We will probably never know...unless we live to see the fulfilment of her prediction of the future after the apocalyptic end of the world:

... the land that rises from the sea will be dry and clean and soft and free
of mankind’s dirt and therefore be,
the source of man’s new dynasty.
And those that live will ever fear
                                                        the dragon’s tail for many year
                                                           but time erases memory
                                                        You think it strange? But it will be!

Now, here’s the blurb for The Pendle Curse:

Four hundred years ago, ten convicted witches were hanged on Gallows Hill. Now they are back…for vengeance.

Laura Phillips’s grief at her husband’s sudden death shows no sign of passing. Even sleep brings her no peace. She experiences vivid, disturbing dreams of a dark, brooding hill, and a man—somehow out of time—who seems to know her. She discovers that the place she has dreamed about exists. Pendle Hill. And she knows she must go there. But as soon as she arrives, the dream becomes a nightmare. She is caught up in a web of witchcraft and evil…and a curse that will not die.

Here’s a short extract from the beginning:

His spirit soared within him and flew up into the storm-clad sky as blackness descended and the rain became a tempest.

He flew. Lost in a maelstrom of swirling mists. Somewhere a baby cried until its sobs became distorted, tortured roars. Beyond, a black void loomed. He saw Alizon’s spirit just ahead and tried to call out to her, but his voice couldn’t reach her.

Beside him, another spirit cried out. His mother. He flinched at her screams before they were drowned in the mass—that terrible parody of some hideous child.

The blackness metamorphosed. An amorphous shape formed as his eyes struggled to see with their new vision—the gift of death. Small baby limbs flailed towards him. Eyes of fire flashed as a toothless mouth opened. Screeching, roaring and demanding to be fed. Demanding its mother.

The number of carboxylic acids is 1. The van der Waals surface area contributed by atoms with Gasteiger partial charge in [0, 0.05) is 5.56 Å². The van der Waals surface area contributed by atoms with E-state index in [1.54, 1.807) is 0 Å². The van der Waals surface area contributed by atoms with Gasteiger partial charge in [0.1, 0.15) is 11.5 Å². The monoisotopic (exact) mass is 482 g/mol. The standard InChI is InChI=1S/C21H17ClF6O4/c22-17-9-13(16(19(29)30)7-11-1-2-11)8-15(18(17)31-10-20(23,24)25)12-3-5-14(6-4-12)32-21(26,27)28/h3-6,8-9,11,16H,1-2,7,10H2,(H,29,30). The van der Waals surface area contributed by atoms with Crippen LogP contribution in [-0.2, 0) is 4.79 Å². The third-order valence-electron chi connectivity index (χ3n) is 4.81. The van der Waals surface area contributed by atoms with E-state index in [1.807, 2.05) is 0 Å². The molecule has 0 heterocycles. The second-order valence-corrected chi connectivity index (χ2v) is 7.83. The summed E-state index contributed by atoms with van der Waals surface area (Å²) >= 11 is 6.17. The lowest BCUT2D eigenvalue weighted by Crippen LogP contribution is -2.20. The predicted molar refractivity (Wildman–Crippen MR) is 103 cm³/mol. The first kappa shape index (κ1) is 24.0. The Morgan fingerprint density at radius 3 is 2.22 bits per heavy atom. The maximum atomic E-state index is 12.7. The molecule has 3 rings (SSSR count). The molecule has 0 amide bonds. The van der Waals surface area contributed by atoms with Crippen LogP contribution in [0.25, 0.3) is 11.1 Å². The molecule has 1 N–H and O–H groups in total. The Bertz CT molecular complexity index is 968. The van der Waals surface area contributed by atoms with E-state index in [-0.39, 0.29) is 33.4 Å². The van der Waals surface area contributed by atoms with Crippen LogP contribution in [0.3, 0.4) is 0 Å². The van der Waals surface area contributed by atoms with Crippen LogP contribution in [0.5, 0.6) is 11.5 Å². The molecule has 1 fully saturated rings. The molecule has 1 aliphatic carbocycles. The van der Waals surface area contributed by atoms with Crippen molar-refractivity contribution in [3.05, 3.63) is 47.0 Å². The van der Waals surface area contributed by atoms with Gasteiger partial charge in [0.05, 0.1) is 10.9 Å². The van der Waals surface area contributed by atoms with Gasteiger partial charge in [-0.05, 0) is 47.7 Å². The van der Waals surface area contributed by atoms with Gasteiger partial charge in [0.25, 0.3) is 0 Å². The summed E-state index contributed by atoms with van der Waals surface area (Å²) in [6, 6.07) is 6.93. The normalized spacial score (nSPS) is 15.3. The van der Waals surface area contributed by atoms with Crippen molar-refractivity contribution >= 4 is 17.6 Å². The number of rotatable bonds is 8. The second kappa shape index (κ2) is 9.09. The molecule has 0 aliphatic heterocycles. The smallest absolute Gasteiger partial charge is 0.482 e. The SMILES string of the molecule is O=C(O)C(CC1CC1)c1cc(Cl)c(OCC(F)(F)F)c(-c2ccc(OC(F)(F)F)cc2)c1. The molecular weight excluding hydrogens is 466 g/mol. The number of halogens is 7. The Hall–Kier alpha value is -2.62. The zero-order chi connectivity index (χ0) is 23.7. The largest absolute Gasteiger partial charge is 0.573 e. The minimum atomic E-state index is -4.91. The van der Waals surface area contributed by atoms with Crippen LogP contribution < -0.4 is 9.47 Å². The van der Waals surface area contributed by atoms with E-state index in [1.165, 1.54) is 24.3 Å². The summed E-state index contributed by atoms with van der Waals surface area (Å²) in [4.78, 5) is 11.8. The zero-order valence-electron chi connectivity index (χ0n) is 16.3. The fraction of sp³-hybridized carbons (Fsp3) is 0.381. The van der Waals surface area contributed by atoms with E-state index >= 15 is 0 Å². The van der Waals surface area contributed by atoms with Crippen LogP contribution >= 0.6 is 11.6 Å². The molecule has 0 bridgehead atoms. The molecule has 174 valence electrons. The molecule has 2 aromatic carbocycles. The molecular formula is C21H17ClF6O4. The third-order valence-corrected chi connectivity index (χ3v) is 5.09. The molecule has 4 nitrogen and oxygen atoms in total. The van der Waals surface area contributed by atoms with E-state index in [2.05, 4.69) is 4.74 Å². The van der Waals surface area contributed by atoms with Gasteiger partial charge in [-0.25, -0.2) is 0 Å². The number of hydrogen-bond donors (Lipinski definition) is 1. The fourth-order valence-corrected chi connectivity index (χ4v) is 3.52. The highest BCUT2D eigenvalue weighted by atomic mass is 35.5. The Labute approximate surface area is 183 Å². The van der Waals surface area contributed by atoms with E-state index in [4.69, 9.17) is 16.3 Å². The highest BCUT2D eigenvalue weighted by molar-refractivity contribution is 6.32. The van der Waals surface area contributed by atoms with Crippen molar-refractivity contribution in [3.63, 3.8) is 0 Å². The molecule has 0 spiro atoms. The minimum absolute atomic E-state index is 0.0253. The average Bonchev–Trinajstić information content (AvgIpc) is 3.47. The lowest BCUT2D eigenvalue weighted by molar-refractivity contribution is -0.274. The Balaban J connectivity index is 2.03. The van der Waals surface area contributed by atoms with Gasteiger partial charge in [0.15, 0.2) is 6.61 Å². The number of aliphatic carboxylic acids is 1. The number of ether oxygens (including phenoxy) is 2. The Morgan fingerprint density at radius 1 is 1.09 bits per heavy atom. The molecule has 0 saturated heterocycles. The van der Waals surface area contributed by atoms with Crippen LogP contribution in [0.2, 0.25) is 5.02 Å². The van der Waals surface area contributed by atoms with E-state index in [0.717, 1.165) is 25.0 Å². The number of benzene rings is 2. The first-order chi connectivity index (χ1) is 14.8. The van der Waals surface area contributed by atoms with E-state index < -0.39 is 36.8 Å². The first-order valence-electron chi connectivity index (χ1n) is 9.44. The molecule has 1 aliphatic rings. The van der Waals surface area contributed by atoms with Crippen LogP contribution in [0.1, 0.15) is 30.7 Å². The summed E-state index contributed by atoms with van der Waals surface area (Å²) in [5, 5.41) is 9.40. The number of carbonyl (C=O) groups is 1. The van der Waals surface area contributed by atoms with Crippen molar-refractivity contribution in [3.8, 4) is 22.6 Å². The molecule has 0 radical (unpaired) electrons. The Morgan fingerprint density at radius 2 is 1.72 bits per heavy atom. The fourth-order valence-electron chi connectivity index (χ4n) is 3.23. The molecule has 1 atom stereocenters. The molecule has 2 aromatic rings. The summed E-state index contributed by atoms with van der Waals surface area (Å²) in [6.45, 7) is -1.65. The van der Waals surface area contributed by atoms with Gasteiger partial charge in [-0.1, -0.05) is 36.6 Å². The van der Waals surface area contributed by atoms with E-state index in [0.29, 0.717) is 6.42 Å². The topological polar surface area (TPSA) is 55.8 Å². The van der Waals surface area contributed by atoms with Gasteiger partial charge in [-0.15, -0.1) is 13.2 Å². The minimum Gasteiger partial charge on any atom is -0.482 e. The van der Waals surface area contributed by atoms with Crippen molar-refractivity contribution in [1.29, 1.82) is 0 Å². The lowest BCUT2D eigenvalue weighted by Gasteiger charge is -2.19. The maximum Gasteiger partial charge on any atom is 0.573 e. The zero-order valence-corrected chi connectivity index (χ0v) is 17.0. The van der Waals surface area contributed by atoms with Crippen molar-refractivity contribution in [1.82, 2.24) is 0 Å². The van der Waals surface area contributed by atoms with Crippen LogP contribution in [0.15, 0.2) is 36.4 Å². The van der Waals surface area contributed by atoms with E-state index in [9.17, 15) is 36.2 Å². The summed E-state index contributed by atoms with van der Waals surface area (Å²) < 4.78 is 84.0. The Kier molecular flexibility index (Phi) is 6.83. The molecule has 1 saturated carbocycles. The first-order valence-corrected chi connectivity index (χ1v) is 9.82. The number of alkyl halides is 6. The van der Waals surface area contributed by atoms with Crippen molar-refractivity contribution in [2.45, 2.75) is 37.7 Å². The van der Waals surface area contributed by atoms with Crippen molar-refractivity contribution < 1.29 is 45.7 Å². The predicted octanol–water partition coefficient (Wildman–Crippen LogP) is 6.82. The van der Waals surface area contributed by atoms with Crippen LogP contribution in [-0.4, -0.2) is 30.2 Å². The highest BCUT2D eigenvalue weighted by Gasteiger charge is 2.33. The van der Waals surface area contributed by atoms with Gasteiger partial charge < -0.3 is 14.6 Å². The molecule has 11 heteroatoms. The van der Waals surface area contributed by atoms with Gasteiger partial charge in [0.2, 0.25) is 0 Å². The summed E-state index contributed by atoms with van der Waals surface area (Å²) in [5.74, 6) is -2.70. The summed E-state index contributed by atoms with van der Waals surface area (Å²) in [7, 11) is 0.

His spirit reached out for his lover. Tried to pull her back. “Alizon!”

She turned anguished eyes to him. “It calls to me.”

He recognized it instantly. The blazing fire. The devil child. That cursed infant had come for them.

Again he reached out with arms that no longer felt connected to him, but he was powerless to stop Alizon being swept away, deep into the abomination’s maw.

“No!” His cry reverberated around him—a wail of anguish in a sea of torment.

Then…silence. Only he remained, drifting in swirling gray mists of time.

“I will find you, sweet Alizon. One day I will find you. And I will find the one who betrayed us.”

From somewhere, he heard an echo…

You can buy The Pendle Curse here:

About the author

Catherine Cavendish - Cat to her friends - lives with her husband in a haunted 18th century building in North Wales. Fortunately for all concerned, the ghost is friendly and contents herself (she's definitely female) with switching on lights, and attempting to discover how the TV and washing machine work (it's a long story!).

Following a varied career in sales, advertising and career guidance, Cat is now the full time author of a number of paranormal, ghostly and Gothic horror novels, novellas and short stories. She is the 2013 joint winner of the Samhain Gothic Horror Anthology Competition, with Linden Manor, which features in the anthology What Waits In The Shadows.  The Pendle Curse is her latest novel for Samhain; her first  – Saving Grace Devine – was published in 2014.

Her daily walks have so far provided the inspiration for two short stories and a novella. As she says, “It’s amazing what you see down by the river, as it flows through a sleepy rural community.” Those with delicate constitutions are advised not to ask!
You can connect with Cat here: